5. See The Reciprocating Self: Human Development in Theological Perspective, 251. Other defini-tions of moral identity emphasize self-understanding to the exclusion of personal goals andbeliefs. See Karl Aquino and Americus Reed, “The Self-Importance of Moral Identity,” Jour-nal of Personality and Social Psychology 83 (2002): 1423-1440, and Daniel Hart, Robert Atkins,and Debra Ford, “Urban America as a Context for the Development of Moral Identity inAdolescence,” Journal of Social Issues 54 (1998): 513-530.
  6. From the L’Arche Charter.
  7. Caregiver assistants were the primary focus of research interviews given the wide range ofcognitive diversity among disabled core members.
  8. See Anne Colby and William Damon, Some Do Care: Contemporary Lives of Moral Commitment(New York: Free Press, 1992).
  9. See Owen Flanagan, Varieties of Moral Personality: Ethics and Psychological Realism (New York:Harvard University Press, 1991).

  10. I am not implying that core members are the only people that inspire and sustain moralcommitment in L’Arche. However, I do believe that they are a powerful force in the consoli-dation of caregiver moral identity. See Kevin S. Reimer, “Natural Character: PsychologicalRealism for the Downwardly Mobile,” Theology & Science 2 (2004): 35-54, and Kevin S. Reimer,“Agape, Brokenness, and Theological Realism in L’Arche” in Visions of Agape, ed. Craig A.Boyd (Aldershot, United Kingdom: Ashgate, 2008): 85-101.

  11. An excellent overview of participant-observation is provided in Corrine Glesne, BecomingQualitative Researchers (Boston: Allyn & Bacon, 2006). Pertinent reviews of clinical interviewand discourse analysis are found in David Silverman, ed., Qualitative Research: Theory, Method,and Practice (Thousand Oaks, CA: Sage Publications, 2004). For reasons of space, editorialdecisions were made regarding narratives chosen for inclusion in the present essay. A com-prehensive review of the entire L’Arche caregiver sample is found in Kevin S. Reimer, LivingL’Arche (London: 2009).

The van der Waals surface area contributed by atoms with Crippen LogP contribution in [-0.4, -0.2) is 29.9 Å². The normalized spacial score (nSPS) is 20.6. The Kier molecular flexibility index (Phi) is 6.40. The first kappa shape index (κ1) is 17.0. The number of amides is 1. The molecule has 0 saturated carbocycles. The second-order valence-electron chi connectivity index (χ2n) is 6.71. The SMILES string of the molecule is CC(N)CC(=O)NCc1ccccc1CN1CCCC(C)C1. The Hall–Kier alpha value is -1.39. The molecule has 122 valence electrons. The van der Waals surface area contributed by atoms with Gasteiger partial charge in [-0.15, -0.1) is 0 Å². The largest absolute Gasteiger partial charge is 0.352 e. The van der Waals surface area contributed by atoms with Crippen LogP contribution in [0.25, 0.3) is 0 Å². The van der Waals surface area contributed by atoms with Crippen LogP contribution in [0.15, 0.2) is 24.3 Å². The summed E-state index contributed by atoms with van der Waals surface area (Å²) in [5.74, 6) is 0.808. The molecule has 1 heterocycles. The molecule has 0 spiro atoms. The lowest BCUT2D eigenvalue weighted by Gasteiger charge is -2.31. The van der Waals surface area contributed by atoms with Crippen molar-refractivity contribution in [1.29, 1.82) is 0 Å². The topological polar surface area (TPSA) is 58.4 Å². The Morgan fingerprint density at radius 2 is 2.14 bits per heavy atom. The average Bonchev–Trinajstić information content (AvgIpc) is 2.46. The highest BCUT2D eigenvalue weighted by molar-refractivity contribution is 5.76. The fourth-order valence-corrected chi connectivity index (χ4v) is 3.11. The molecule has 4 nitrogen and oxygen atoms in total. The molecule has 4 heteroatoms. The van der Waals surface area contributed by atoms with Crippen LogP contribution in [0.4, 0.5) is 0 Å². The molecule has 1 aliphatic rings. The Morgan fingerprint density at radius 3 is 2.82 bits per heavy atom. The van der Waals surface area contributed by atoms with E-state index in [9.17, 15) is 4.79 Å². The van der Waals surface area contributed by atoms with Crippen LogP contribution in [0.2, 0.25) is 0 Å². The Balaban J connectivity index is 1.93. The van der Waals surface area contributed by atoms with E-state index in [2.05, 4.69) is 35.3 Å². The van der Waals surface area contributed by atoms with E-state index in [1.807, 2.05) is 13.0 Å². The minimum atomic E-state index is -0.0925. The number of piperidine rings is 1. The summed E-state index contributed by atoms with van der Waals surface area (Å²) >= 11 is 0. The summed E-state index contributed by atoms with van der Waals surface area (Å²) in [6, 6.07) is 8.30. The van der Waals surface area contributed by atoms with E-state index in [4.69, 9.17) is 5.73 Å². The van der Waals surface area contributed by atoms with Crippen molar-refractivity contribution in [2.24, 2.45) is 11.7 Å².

12. See Alvin C. Dueck and Kevin S. Reimer, “Retrieving the Virtues in Psychotherapy: Thickand Thin Discourse,” American Behavioral Scientist 47 (2003): 427-441.
  13. The topic of narrative in the social sciences engenders lively debate. This essay assumes ahermeneutical perspective based on the principle of distanciation outlined in the philosophyof Paul Ricoeur. For a detailed discussion, see Steven J. Sandage, Kaye V. Cook, Peter C. Hill,Brad D. Strawn, and Kevin S. Reimer, “Hermeneutics and Psychology: A Review and Dialec-tical Model,” Review of General Psychology 12 (2008): 344-364.
  14. See Dan P. McAdams, The Stories We Live By (New York: The Guilford Press, 1997).
  15. Ibid.
  16. See Kevin S. Reimer, “Revisioning Moral Attachment: Comment on Identity and Motiva-tion,” Human Development 296 (2005): 262-265.
  17. See Robert A. Emmons, The Psychology of Ultimate Concerns (New York: The Guilford Press,1999).
  18. See Lawrence J. Walker and Kevin S. Reimer, “The Relationship Between Moral and Spiri-tual Development,” in The Handbook of Spiritual Development in Childhood and Adolescence,eds. P. Benson, P. King, L. Wagener, and E. Roehlkepartain (Newbury Park, CA: Sage Publi-cations, 2005), 265-301. This chapter offers a brief history of moral and spiritual issues indevelopmental research with L’Arche caregivers as an example.
  19. 9See J. Pennebaker, M. Francis, and R. Booth, Linguistic Inquiry and Word Count (LIWC)(Mahwah, NJ: Lawrence Erlbaum, 2001). LIWC counts words for comparison between lexi-cal domains such as emotion, cognition, or pronoun usage through proportions.
  20. See Antonio Damasio, The Feeling of What Happens (New York: Harcourt, 1999). Also, KevinS. Reimer, “Committed to Caring: Transformation in Adolescent Moral Identity,” AppliedDevelopmental Science 7 (2003): 129-137.
  21. See Marilynn Brewer and Sonia Roccas, “Individual Values, Social identity, and OptimalDistinctiveness,” in Individual Self, Relational Self, Collective Self, eds. C. Sedikides and M.Brewer (London: Psychology Press, 2001), 219-240.
  22. See “The Relationship Between Moral and Spiritual Development,” 265-301. Cluster analy-sis is a statistical technique used to explore relations between variables. In this instance, themethod was intended to create goal taxonomies on the basis of shared meaning in LSA.Additional information on LSA can be obtained at <>.
  23. Kenosis refers to the emptying of Christ, notably in St. Paul’s letter to the Philippians (chap-ter 2).

Kevin Reimer

Azusa Pacific University
Mr. Reimer is Professor of Psychology at Azusa Pacific University.